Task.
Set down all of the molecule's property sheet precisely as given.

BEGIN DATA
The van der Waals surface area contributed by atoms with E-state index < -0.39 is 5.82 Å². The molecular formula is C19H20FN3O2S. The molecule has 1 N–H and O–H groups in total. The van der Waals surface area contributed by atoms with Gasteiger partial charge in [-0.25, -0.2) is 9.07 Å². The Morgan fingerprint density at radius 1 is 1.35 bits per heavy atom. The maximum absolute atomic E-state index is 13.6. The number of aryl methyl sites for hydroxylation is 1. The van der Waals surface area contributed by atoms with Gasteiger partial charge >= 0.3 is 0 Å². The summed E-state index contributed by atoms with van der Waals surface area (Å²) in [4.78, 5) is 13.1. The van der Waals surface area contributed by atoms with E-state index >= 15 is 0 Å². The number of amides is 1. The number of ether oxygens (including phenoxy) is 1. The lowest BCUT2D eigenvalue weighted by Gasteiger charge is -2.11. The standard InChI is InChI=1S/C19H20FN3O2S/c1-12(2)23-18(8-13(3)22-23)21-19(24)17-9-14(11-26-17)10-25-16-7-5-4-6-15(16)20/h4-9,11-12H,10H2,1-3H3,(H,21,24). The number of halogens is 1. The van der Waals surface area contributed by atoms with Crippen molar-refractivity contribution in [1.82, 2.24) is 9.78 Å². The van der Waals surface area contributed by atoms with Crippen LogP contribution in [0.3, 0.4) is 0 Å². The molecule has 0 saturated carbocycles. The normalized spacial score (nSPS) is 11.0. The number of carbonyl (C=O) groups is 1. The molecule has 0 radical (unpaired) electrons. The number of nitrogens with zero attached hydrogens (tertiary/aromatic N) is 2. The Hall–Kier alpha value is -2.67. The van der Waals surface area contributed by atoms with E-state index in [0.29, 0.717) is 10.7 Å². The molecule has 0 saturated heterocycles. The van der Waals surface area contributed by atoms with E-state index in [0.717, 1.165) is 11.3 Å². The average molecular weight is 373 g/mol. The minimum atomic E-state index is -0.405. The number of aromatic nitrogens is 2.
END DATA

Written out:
The van der Waals surface area contributed by atoms with E-state index < -0.39 is 5.82 Å². The molecular formula is C19H20FN3O2S. The molecule has 1 N–H and O–H groups in total. The van der Waals surface area contributed by atoms with Gasteiger partial charge in [-0.25, -0.2) is 9.07 Å². The Morgan fingerprint density at radius 1 is 1.35 bits per heavy atom. The maximum absolute atomic E-state index is 13.6. The number of aryl methyl sites for hydroxylation is 1. The van der Waals surface area contributed by atoms with Gasteiger partial charge >= 0.3 is 0 Å². The summed E-state index contributed by atoms with van der Waals surface area (Å²) in [4.78, 5) is 13.1. The van der Waals surface area contributed by atoms with E-state index >= 15 is 0 Å². The number of amides is 1. The number of ether oxygens (including phenoxy) is 1. The lowest BCUT2D eigenvalue weighted by Gasteiger charge is -2.11. The standard InChI is InChI=1S/C19H20FN3O2S/c1-12(2)23-18(8-13(3)22-23)21-19(24)17-9-14(11-26-17)10-25-16-7-5-4-6-15(16)20/h4-9,11-12H,10H2,1-3H3,(H,21,24). The number of halogens is 1. The van der Waals surface area contributed by atoms with Crippen molar-refractivity contribution in [1.82, 2.24) is 9.78 Å². The van der Waals surface area contributed by atoms with Crippen LogP contribution in [0.3, 0.4) is 0 Å². The molecule has 0 saturated carbocycles. The normalized spacial score (nSPS) is 11.0. The number of carbonyl (C=O) groups is 1. The molecule has 0 radical (unpaired) electrons. The number of nitrogens with zero attached hydrogens (tertiary/aromatic N) is 2. The Hall–Kier alpha value is -2.67. The van der Waals surface area contributed by atoms with E-state index in [0.29, 0.717) is 10.7 Å². The molecule has 0 saturated heterocycles. The van der Waals surface area contributed by atoms with E-state index in [0.717, 1.165) is 11.3 Å². The average molecular weight is 373 g/mol. The minimum atomic E-state index is -0.405. The number of aromatic nitrogens is 2.